The True Story of How Art Saved Yosemite Valley

Carleton Watkins, 'Yosemite Falls. Instantaneous view. Yosemite Valley, Mariposa Co., Cal.,' about 1874.

Carleton Watkins, 'Yosemite Falls. Instantaneous view. Yosemite Valley, Mariposa Co., Cal.,' about 1874. (Courtesy: The J. Paul Getty Museum, Los Angeles, Gift of Weston J. and Mary M. Naef)

The history of Yosemite Valley is long and storied, complete with the eradication of the grizzly bear population, adventurous entrepreneurs, violently displaced native peoples and the bizarre Bracebridge Dinner — an annual Christmas pageant staged since 1927 that transforms the picturesque Ahwahnee hotel into an old English manor filled with food, song and dance.

Less known within these colorful stories is the role visual artists have played in capturing and preserving the Yosemite Valley in the popular imagination, and ensuring its continued existence as a national park today.

Those dramatic, romantic, impossibly beautiful landscape paintings and faded sepia-toned photographs you breeze by in a museum actually helped shape public interest, presidential opinions — and, ultimately, legislature. While influencing federal environmental policy may not have been their original intent, these artists helped to change the course of American history.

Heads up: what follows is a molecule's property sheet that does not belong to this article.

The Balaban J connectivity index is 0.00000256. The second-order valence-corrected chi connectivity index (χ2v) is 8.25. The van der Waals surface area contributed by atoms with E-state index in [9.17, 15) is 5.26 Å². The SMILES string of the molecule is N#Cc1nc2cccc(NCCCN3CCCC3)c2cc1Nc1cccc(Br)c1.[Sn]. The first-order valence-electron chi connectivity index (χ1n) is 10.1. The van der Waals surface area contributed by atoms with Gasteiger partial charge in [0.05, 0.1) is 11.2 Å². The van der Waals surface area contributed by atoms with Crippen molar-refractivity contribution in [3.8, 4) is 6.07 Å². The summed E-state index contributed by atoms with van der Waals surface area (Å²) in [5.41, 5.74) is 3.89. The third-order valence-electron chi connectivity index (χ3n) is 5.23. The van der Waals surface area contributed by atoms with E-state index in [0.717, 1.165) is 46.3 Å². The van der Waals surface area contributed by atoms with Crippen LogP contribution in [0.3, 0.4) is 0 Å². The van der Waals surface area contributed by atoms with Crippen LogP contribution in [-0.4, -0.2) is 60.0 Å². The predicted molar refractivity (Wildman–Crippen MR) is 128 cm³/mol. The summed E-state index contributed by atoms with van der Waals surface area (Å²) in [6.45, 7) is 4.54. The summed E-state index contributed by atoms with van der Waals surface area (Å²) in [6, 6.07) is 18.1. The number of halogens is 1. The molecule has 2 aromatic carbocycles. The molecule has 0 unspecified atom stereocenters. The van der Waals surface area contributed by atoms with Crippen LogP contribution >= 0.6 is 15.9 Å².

Illustration of Yosemite Valley by Thomas Ayles, as it appeared in the first issue of 'Hutchings' California Magazine,' 1856.
Illustration of Yosemite Valley by Thomas Ayles, as it appeared in the first issue of ‘Hutchings’ California Magazine,’ 1856.

But let’s back up a bit. After Yosemite Valley’s “discovery” by the Joseph Walker Party in 1833 (Native Americans called the valley home for somewhere around 8,000 years prior), James Hutchings, a carpenter, aspiring gold miner and journalist, helped put the Valley on the map with his Hutchings’ California Magazine, published between 1856 and 1861. The first issue, a self-proclaimed “forty-eight pages of interesting reading matter, in double columns” also featured the very first illustrations of Yosemite Valley, rendered by another failed gold miner, Thomas Ayres.

Hutchings’ magazine turned Yosemite into a destination, bringing tourists and entrepreneurs of all kinds to the region. The stampede of visitors brought international fame to the landscape. But it also led to environmental degradation. While today the idea of preserving a  remarkable landscape seems like second nature, back then it was wholly new. What force could possibly be strong enough to save Yosemite Valley?

Enter plans for the United States’ first proto-state park. In 1864, President Abraham Lincoln signed the Yosemite Grant Act. The act aimed to preserve the valley and the Mariposa Grove of giant sequoias for “public use, resort and recreation… inalienable for all time” under the stewardship of the state of California.

What helped convince Lincoln, immersed in the bloody depths of the Civil War, to recognize Yosemite as a landscape worth protecting? The answer is photographs. In 1861, San Francisco-based photographer Carleton Watkins (yet another once-hopeful gold miner) loaded up a team of mules and nearly a ton of photographic equipment to document the rugged beauty of the Sierra Nevada on 18-by-22-inch glass-plate negatives.

Watkins’ photographs were exhibited in New York in 1862, where it is believed Lincoln saw them. Those visuals, combined with urging from California Senator John Conness (himself urged by noted landscape architect Frederick Law Olmsted and Mariposa Grove “discoverer” Galen Clark) helped move the act from paper to reality.